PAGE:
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The Pros of Democratic Legislative and Executive Branches
Joe Biden’s electoral victory in November 2020 ensured that executive power would shift back into the hands of the Democratic Party. Then, after the unprecedented blue shift in the Georgia runoffs, the Democrats took control of the Senate. As the legislative and executive branches turn blue again, Americans are left to speculate how effective and representative the government will be. One party control over two branches of government can certainly streamline government and make it easier to pass legislation, but does it eclipse the other party’s view?
In recent years, the United States government has trended towards gridlock and away from bipartisanship and compromise. The reasons for this are often obvious: fundraising needs, support for reelection, and continually polarizing party views. However, the result is almost always a paralyzing inability to pass legislation if your party does not have control over Congress.
Political gridlock in the legislature also leads to the executive branch turning to executive orders instead of enduring the long and often futile process of trying to pass a law. President Obama experienced this during his presidency; when Senator Mitch McConnell vowed to be the “grim reaper” of the Senate and block all progressive legislation, Obama turned to executive orders. Later, in the 2018 midterms, the Republican Party was unable to maintain a majority in the House of Representatives, flipping the House to the Democrats. Consequently, President Trump also turned to executive orders to overcome the lack of legislative progress the Republican Party could make.
The use of the executive order has long been viewed as a way to circumvent the legislative process, and both Obama and Trump were criticized for the number of executive orders they each signed. However, congressional gridlock made it almost impossible to pass legislation they supported. Executive orders are also less permanent than legislation, since they can be easily reversed by the next administration with a simple signature.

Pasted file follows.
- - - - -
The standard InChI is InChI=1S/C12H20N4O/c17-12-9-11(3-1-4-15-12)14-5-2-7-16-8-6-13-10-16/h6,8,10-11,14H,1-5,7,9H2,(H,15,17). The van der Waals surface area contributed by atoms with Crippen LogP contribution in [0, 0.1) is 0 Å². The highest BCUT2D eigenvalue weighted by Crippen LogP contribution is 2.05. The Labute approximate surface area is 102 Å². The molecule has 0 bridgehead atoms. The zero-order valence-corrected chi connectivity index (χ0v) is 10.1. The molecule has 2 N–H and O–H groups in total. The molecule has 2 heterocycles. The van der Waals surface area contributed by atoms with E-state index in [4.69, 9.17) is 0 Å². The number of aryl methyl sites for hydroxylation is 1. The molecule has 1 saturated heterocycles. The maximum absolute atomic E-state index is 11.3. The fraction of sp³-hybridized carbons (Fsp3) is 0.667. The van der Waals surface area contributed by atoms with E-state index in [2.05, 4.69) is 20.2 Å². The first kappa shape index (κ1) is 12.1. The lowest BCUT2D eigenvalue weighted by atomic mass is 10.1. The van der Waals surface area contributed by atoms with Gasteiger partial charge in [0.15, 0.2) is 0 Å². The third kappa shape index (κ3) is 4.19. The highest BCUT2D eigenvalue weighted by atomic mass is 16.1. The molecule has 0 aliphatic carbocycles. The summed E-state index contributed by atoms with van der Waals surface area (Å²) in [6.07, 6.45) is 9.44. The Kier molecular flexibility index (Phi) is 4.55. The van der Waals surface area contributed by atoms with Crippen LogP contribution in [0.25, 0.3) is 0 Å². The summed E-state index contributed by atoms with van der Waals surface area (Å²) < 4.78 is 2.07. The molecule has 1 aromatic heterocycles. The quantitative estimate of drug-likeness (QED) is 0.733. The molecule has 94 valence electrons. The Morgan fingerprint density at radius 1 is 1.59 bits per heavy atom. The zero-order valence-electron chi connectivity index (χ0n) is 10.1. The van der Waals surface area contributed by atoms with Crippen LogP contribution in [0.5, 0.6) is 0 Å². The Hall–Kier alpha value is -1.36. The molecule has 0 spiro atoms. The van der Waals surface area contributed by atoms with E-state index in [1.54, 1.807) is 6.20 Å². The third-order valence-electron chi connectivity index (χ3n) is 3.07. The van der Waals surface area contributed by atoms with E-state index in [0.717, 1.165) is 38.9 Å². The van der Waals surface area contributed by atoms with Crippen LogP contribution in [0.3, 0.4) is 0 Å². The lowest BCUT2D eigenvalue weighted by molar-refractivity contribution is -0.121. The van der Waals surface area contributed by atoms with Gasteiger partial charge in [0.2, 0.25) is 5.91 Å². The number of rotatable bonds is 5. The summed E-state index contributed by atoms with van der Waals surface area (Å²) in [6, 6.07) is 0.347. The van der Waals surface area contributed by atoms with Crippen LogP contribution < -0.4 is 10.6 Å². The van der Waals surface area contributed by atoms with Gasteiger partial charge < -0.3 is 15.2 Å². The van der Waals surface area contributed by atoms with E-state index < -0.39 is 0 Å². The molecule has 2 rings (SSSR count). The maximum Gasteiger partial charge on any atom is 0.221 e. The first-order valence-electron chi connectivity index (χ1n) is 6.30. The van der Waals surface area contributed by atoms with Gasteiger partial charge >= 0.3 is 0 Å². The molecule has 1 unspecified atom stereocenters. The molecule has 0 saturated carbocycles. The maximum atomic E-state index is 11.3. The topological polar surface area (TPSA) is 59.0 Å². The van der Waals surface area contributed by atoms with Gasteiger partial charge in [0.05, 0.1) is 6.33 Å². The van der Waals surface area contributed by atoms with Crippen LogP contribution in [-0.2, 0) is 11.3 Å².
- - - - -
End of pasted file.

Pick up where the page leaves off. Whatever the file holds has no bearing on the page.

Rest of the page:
Having single party control over the legislative and executive branches will reduce the need for executive orders and ensure more legislative progress and a more streamlined government response to crisis situations facing the country, including the COVID pandemic.
The need for a stable and efficient government has become so much clearer at a time when so many Americans are facing unemployment and financial instability. COVID relief is all the more necessary, and many Americans are in need of a stimulus package. However, the endless debate over how much Americans should receive and who should be able to receive it brought congressional talks to a standstill. A pandemic that continues to surge in the U.S. should incentivize members of Congress to communicate, compromise, and work to provide for its citizens. Clearly, that has not occurred. Americans are still struggling to pay rent and support themselves and their families.
After the insurrection at the Capitol on January 6th, America is also grappling with political violence. The polarization between parties, hateful rhetoric, incessant insults, and misinformation regarding the election circulating in Congress no doubt contributed to the attack on the Capitol. Our country is more divided than ever, and a more streamlined policy process that will get things done and help Americans directly will help the country immensely.
In the long run, it may be beneficial to have a Democratic President and a Republican Congress (or vice versa), providing a check on executive or legislative power. However, today, Congress members vote almost exclusively on party lines, making compromise and debate nearly impossible. Furthermore, as the country grapples with COVID and political violence, it might be necessary to have a more streamlined, efficient, and stable government.
The Cons of Democratic Legislative and Executive Branches
The United States is an extraordinarily diverse nation, with many competing groups and factions. It’s also home to hundreds of millions of people. Governing such a complex system is far from simple. We are a divided nation, so a divided government provides the most representative, enduring, and stable form.